The non-parametric Mann-Whitney test was used to compare results between two unmatched treatment groups and Kruskal-Wallis test was used for comparing results between three or more unmatched groups coupled with Dunn's multiple-comparison post-hoc test. Linear regression analysis was applied for comparing slopes of results by ANCOVA. GraphPad Prism 7.0 software for Mac (San Diego, CA USA; www.graphpad.com) was used to analyze data and prepare figures. Statistical significance was considered as P < 0.05.
Weights in Growing Infants
Weight is universally used to assess health and normal development, and increased rapidly in rhesus macaques after birth (Figure 1A). An early plateau or loss in weight over time may indicate failure to thrive that can quickly translate to a clinical endpoint requiring euthanasia in non-human primates under clinical or research investigations. Thus, reference growth charts specific to rearing and study conditions for infant rhesus macaques are important for guiding such decisions. There were no statistically significant differences in the rates of growth between female and male infants (Figure 1B). In addition to comparing results from all samples collected (for all ages collected) (Figure 1C), the data were normalized for sampling age (Figure 1D), to control for time in all groups where slope was being compared. In both comparisons, no significantly different rates of growth between mother-reared (breast-fed) and nursery-reared (formula-fed) animals (Figures 1C,D). There were, however, significant differences in rates of weight gain between Research NR animals and Colony NR animals (P = 0.0364), despite identical diets and rearing conditions (Figure 1D).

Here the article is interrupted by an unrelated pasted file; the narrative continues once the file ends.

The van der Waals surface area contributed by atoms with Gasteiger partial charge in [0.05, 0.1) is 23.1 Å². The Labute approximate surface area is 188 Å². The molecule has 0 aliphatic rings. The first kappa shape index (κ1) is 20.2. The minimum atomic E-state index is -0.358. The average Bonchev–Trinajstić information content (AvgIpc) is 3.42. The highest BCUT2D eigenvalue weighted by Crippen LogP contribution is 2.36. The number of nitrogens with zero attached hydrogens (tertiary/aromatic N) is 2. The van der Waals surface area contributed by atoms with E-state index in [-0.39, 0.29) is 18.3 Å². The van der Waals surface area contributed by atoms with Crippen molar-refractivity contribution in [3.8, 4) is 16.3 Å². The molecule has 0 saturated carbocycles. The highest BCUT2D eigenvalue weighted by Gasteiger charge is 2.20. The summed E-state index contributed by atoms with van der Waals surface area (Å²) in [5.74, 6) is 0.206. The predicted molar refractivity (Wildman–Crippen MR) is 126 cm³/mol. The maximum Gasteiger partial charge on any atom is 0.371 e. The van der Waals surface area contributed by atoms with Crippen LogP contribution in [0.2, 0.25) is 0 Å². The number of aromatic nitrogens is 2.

Figure 1. Weights of pediatric rhesus macaques. Weights were plotted over the first 55 days for all pediatric groups including Colony MR and Colony NR, as well as Research NR animals (A). Weights were stratified by sex in colony animals through ~1 yr of age (B). Weights were plotted for groups of Colony MR (blue circles), Colony NR (green squares) and Research NR (orange triangles) animals (C). Linear regression of weights were plotted in each group of animals from Panel C after normalizing for age and slopes were compared by ANCOVA; P < 0.05 was considered significant (D).
Pediatric Clinical Reference Ranges
Results from complete blood counts (CBC) and blood chemistry analyses from normal, healthy colony animals (both MR and NR) as well as research (NR) animals are summarized in Table 1. The reference ranges were proposed based on means ± 2 Std. Dev. values generated from our pediatric colony and research cohorts aged 0–55 weeks. Individual animal results were plotted for comparison to standard adult reference ranges used by the TNPRC clinical pathology lab. Data were further stratified by specific rearing condition to describe proposed pediatric reference ranges (mean, St. Dev or SD, 95% CI, median, range, and N), and provided in Tables S3A,B. Regression analyses were subsequently performed for comparing slopes along with age binning comparisons to help further extract important divergences between pediatric cohorts.
CBC values provide information related to hematopoiesis, growth, metabolism, and immune status. The proposed reference ranges for infants differed from the adult rhesus macaque in-house ranges for numbers of monocytes (Figure 2A) and basophils (Figure 2B), as well as in mean corpuscular volume (MCV; Figure 2C), red cell distribution width (RDW; Figure 2D), mean platelet volume (MPV; Figure 2E) and red blood cell numbers (RBC; Figure 2F). Also apparent were differences between previously established adult ranges compared to proposed pediatric reference ranges for white blood cell count (WBC) and % hematocrit (HCT) (not shown). These results demonstrate differences in CBC and blood chemistry value ranges between adult and pediatric rhesus macaques.